by Sirkka Heinonen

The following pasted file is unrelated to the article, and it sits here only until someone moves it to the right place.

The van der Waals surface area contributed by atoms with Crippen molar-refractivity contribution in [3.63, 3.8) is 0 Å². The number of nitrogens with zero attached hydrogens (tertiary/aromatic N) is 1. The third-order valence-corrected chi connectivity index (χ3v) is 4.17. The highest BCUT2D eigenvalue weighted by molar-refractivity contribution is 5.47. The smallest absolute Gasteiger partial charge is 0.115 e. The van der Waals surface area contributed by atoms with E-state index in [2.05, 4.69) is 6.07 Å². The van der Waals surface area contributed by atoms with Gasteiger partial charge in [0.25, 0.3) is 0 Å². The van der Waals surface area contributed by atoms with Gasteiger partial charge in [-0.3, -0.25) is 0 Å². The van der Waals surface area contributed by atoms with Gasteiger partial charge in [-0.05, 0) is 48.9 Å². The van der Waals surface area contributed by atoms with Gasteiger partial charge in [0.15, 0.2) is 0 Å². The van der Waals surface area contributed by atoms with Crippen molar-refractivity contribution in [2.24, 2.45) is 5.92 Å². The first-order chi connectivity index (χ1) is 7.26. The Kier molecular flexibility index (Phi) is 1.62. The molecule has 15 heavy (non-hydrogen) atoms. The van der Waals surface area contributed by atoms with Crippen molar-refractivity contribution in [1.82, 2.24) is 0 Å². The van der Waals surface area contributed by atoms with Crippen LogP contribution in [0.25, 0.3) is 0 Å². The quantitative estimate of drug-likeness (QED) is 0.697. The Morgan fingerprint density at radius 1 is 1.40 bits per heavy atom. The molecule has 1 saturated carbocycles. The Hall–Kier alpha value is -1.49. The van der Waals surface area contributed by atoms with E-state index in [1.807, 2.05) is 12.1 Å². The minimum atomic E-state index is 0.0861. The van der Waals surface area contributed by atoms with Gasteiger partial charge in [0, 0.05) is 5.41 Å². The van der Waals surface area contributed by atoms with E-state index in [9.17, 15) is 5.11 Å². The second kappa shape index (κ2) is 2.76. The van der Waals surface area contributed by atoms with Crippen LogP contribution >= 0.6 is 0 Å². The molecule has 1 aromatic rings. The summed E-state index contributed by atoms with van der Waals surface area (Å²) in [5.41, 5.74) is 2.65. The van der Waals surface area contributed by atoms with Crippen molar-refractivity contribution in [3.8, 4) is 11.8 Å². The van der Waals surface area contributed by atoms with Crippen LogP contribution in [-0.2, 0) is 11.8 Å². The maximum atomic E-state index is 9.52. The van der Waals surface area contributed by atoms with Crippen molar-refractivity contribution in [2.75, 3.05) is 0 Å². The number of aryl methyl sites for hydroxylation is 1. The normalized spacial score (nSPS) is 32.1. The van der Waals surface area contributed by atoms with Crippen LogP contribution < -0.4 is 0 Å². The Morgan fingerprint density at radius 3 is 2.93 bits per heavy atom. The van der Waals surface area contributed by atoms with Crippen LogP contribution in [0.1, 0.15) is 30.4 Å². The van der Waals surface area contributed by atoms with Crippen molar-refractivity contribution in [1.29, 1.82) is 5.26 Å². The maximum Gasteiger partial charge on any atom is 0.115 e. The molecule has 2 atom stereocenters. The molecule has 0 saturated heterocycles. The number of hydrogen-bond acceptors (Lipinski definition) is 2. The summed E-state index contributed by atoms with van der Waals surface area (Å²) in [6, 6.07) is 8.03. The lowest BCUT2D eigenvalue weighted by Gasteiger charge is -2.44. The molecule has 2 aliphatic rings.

Ancient Greece had city-states – in 100 years we will have city-worlds. The global challenge of urbanisation has been acerbated due to megatrends such as climate change, demographic change (i.e. ageing of the population in industrialised countries, and increasing populations in developing countries and new economies) globalisation and financial crises. The rise of megacities will speed up urbanisation. The concepts and structures of new cities and the urban sprawl of existing cities has been directly linked to energy, water, food, health and security issues. The consumption of fossil fuels in construction, housing, transport and industry should be minimised and replaced with renewable forms of energy. Future cities will also create a built environment that is based on a different logic than today. Humans started to construct cities thousands of years ago, as shelter for survival and as centres of housing, trading and recreation. In the future, cities will themselves be like organisms; sensitive and responsive to interaction, self-constructing “cyburgs”. They are foreseen to emerge as self-sufficient isles for energy, food, and comfort in the urban archipelago.